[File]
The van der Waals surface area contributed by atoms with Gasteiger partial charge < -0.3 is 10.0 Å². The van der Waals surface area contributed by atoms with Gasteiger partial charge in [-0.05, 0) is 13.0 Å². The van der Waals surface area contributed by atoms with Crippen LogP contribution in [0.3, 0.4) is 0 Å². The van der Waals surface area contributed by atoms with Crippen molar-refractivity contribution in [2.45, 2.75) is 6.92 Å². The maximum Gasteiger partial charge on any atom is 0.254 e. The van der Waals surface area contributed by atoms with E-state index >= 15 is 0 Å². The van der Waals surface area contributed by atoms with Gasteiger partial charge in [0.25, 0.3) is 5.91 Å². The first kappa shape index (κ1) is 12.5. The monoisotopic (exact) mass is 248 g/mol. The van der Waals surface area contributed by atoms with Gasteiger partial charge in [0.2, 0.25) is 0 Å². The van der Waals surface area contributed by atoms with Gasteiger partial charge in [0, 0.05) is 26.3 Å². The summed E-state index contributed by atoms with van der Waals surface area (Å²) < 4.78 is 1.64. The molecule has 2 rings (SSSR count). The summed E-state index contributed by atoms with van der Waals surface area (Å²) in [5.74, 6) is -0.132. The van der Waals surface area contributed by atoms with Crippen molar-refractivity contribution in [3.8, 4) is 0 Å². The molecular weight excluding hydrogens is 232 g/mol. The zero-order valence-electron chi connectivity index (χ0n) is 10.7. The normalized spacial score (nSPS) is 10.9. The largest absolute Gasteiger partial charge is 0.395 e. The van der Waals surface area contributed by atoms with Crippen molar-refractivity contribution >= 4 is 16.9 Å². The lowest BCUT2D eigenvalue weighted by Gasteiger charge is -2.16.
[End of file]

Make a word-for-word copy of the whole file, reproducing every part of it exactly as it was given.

The van der Waals surface area contributed by atoms with Gasteiger partial charge < -0.3 is 10.0 Å². The van der Waals surface area contributed by atoms with Gasteiger partial charge in [-0.05, 0) is 13.0 Å². The van der Waals surface area contributed by atoms with Crippen LogP contribution in [0.3, 0.4) is 0 Å². The van der Waals surface area contributed by atoms with Crippen molar-refractivity contribution in [2.45, 2.75) is 6.92 Å². The maximum Gasteiger partial charge on any atom is 0.254 e. The van der Waals surface area contributed by atoms with E-state index >= 15 is 0 Å². The van der Waals surface area contributed by atoms with Gasteiger partial charge in [0.25, 0.3) is 5.91 Å². The first kappa shape index (κ1) is 12.5. The monoisotopic (exact) mass is 248 g/mol. The van der Waals surface area contributed by atoms with Gasteiger partial charge in [0.2, 0.25) is 0 Å². The van der Waals surface area contributed by atoms with Gasteiger partial charge in [0, 0.05) is 26.3 Å². The summed E-state index contributed by atoms with van der Waals surface area (Å²) < 4.78 is 1.64. The molecule has 2 rings (SSSR count). The summed E-state index contributed by atoms with van der Waals surface area (Å²) in [5.74, 6) is -0.132. The van der Waals surface area contributed by atoms with Crippen molar-refractivity contribution in [3.8, 4) is 0 Å². The molecular weight excluding hydrogens is 232 g/mol. The zero-order valence-electron chi connectivity index (χ0n) is 10.7. The normalized spacial score (nSPS) is 10.9. The largest absolute Gasteiger partial charge is 0.395 e. The van der Waals surface area contributed by atoms with Crippen molar-refractivity contribution >= 4 is 16.9 Å². The lowest BCUT2D eigenvalue weighted by Gasteiger charge is -2.16.